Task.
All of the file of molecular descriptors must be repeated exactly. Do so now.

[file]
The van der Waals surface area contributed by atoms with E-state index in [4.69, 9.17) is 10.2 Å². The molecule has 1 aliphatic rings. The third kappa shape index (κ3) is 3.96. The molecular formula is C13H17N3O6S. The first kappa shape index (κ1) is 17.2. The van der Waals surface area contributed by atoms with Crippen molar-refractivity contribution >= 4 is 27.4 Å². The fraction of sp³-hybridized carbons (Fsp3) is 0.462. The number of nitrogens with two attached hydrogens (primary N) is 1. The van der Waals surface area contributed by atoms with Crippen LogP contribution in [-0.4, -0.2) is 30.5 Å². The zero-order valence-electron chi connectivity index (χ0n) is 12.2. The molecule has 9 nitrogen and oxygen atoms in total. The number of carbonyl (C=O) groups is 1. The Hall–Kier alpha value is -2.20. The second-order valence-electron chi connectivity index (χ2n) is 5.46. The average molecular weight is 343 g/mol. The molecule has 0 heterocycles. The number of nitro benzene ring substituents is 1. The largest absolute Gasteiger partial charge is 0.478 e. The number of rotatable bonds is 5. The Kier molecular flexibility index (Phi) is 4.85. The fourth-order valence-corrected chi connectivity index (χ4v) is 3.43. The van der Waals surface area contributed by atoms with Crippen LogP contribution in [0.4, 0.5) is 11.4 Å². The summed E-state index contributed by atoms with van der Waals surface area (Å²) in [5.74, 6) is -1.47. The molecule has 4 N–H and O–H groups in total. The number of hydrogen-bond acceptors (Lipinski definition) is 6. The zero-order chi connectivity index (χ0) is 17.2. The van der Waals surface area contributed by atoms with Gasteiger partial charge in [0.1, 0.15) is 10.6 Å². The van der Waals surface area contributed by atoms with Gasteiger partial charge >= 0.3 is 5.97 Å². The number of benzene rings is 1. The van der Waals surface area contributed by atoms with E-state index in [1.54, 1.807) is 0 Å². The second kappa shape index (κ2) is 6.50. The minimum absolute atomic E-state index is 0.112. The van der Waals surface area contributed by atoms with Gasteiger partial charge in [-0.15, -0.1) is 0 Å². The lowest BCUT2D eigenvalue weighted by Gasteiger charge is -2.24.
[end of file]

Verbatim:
The van der Waals surface area contributed by atoms with E-state index in [4.69, 9.17) is 10.2 Å². The molecule has 1 aliphatic rings. The third kappa shape index (κ3) is 3.96. The molecular formula is C13H17N3O6S. The first kappa shape index (κ1) is 17.2. The van der Waals surface area contributed by atoms with Crippen molar-refractivity contribution >= 4 is 27.4 Å². The fraction of sp³-hybridized carbons (Fsp3) is 0.462. The number of nitrogens with two attached hydrogens (primary N) is 1. The van der Waals surface area contributed by atoms with Crippen LogP contribution in [-0.4, -0.2) is 30.5 Å². The zero-order valence-electron chi connectivity index (χ0n) is 12.2. The molecule has 9 nitrogen and oxygen atoms in total. The number of carbonyl (C=O) groups is 1. The Hall–Kier alpha value is -2.20. The second-order valence-electron chi connectivity index (χ2n) is 5.46. The average molecular weight is 343 g/mol. The molecule has 0 heterocycles. The number of nitro benzene ring substituents is 1. The largest absolute Gasteiger partial charge is 0.478 e. The number of rotatable bonds is 5. The Kier molecular flexibility index (Phi) is 4.85. The fourth-order valence-corrected chi connectivity index (χ4v) is 3.43. The van der Waals surface area contributed by atoms with Crippen LogP contribution in [0.4, 0.5) is 11.4 Å². The summed E-state index contributed by atoms with van der Waals surface area (Å²) in [5.74, 6) is -1.47. The molecule has 4 N–H and O–H groups in total. The number of hydrogen-bond acceptors (Lipinski definition) is 6. The zero-order chi connectivity index (χ0) is 17.2. The van der Waals surface area contributed by atoms with Gasteiger partial charge in [0.1, 0.15) is 10.6 Å². The van der Waals surface area contributed by atoms with Gasteiger partial charge >= 0.3 is 5.97 Å². The number of benzene rings is 1. The van der Waals surface area contributed by atoms with E-state index in [1.54, 1.807) is 0 Å². The second kappa shape index (κ2) is 6.50. The minimum absolute atomic E-state index is 0.112. The van der Waals surface area contributed by atoms with Gasteiger partial charge in [-0.15, -0.1) is 0 Å². The lowest BCUT2D eigenvalue weighted by Gasteiger charge is -2.24.